How Does the Author use Pathetic Fallacy Essay.
Doyle uses the word “clutches” to imply to the reader that the moor has humanistic or at least animalistic qualities, such as the ability to consciously hurt or kill. As the moor itself is now a killer, the reader will learn to fear the moor as if it were another evil character as well as fearing the events that take place on it. Adjectives make the moor appear in the reader’s head, so that they themselves can take their own personal look at this chilling place.
Many believe that Doyle’s use of language makes the reader use their imagination to such an extent that it creates a powerful image that would be very similar to that of any other reader. Such descriptive words make the story seem just that little bit more realistic and believable, i. e. “”What is that? ” A long, low moan, indescribably sad, swept over the moor. It filled the whole air, and yet it was impossible to say whence it came.
From a dull murmur it swelled into a deep roar, and then sank back into a melancholy, throbbing murmur once again. Stapleton looked at me with a curious expression in his face. ” Instead of Doyle saying, ” a sound came across the moor” he uses such words as “indescribably sad”, “swept over”, “dull murmur”, “swelled” and “melancholy” to add to the intensity of the story and to make the reader picture each part of the account clearly and precisely. “…
A maze of fantastic tracery in wrought iron, with weather- bitten pillars on either side, blotched with lichens, and summounted by the boars’ heads of the Baskervilles. The lodge was a ruin of black granite and bared ribs of rafters, but facing it was a new building, half constructed” This is a short extract from chapter six, it is a just the beginning of a very long and detailed description of the appearance and the emotions that come across the visitors when seeing Baskerville Hall late at night, when it is dark and dreary.
The Hall is so large and aged it could be said to look rather unwelcoming even on the nicest of days, but on a day like when Watson, Sherlock’s accomplice approached it for the first time Doyle describes the weather as less than hospitable; “… The chilling wind, and the darkling sky. ” At every opportunity possible Doyle reminds the reader about the harsh and bitter conditions, which pollute the moor. Weather often and usually does effect emotion, people associate warm sunny days with fun and laughter and connect cold, dull times like such of the moor with gloom and even fear.
This is the effect that certainly takes place in this story. Doyle puts the impressive, gruesome storyline and the weather into an unbeatable partnership; these two in themselves scary attributes duel up to send a shiver down even the bravest of reader’s spine not to mention my own. There is a big change in the thoughts of Watson from when he is in London to the moment that he sees and enters the bleakness of Darkmoor for himself.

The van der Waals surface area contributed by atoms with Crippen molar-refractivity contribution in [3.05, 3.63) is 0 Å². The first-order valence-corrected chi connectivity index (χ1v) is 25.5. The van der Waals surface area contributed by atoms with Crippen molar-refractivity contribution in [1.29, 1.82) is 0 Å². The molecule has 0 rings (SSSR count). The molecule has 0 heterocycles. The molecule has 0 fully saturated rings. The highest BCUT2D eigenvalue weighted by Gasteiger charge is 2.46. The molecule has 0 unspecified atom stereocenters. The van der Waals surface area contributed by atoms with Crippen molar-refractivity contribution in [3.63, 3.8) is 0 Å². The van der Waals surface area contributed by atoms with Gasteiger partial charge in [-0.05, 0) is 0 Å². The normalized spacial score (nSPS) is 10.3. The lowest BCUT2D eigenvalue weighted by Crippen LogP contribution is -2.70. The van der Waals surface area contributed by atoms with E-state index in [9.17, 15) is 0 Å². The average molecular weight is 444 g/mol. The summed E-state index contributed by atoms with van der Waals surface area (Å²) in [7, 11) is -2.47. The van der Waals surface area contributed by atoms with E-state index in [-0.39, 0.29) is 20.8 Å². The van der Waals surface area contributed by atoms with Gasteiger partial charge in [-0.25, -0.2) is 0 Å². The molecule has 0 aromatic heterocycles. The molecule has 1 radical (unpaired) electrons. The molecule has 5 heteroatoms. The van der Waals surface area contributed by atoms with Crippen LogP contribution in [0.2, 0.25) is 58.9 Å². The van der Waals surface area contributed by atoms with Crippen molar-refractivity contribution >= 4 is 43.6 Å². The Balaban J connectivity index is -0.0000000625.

Hearing the tale of the hounds in London, Watson immediately comes to the sane conclusion that this account is no more than fiction and that there will be a perfectly rational explanation for all the queer goings on which have taken place. They don’t think twice about it having anything to do with curses or that of the supernatural because that would not be seen to be the thinking of such educated men as Holmes and Watson. But as soon as Watson experiences the callous conditions of Darkmoor for himself he soon starts to believe that this is a place where nightmares and doings of evil could quite easily occur.
“The rattle of our wheels died away as we drove through drifts of rotting vegetation – sad gifts, as it seems to me, for nature to throw before the carriage of the returning heir of the Baskervilles. ” In this quote Doyle intentionally uses such words as “died” and “rotting” to almost unconsciously implant death into the reader’s mind, setting the scene for a horrific event ahead. Some of the settings are used to link to and provide insight into characters, action and themes, i. e.
how the convict and the moor share many characteristics; these include danger, mystery, evil and how they are both misunderstood. If a reader were to pick up this book and start reading in the middle of a page it would be difficult without reading into too much depth to know if he was talking about the moor or the convict. This helps the reader understand not just the convict but also the moor more clearly and also provides as likable relationship between the two especially seeing as the convict has to make the moor his home and learn to survive along side it.
The convict is not the only personality in this novel to have the characteristics of someone with a sinister mind. There is Stapleton, how in the end is revealed as the murderer, this man is freakily at home in the moor, which is somewhat unusual seeing how inhospitable it really is. This cold, callous man is somewhat devious and extremely mysterious, leaving most of his past well and truly in the past until it is cleverly uncovered by the excellence of Sherlock Holmes.
This all relates to the moor, the moor is described as a very dangerous, daunting and deep place, this builds up suspense and atmosphere for the reader. It also seems that the moor has hidden secrets and depth of within the sinister, looming past. To conclude this is a very successful novel, and has become a classic murder mystery book. Doyle has wrote a long line of top selling books using many of the same methods to keep the reader engaged in the storyline.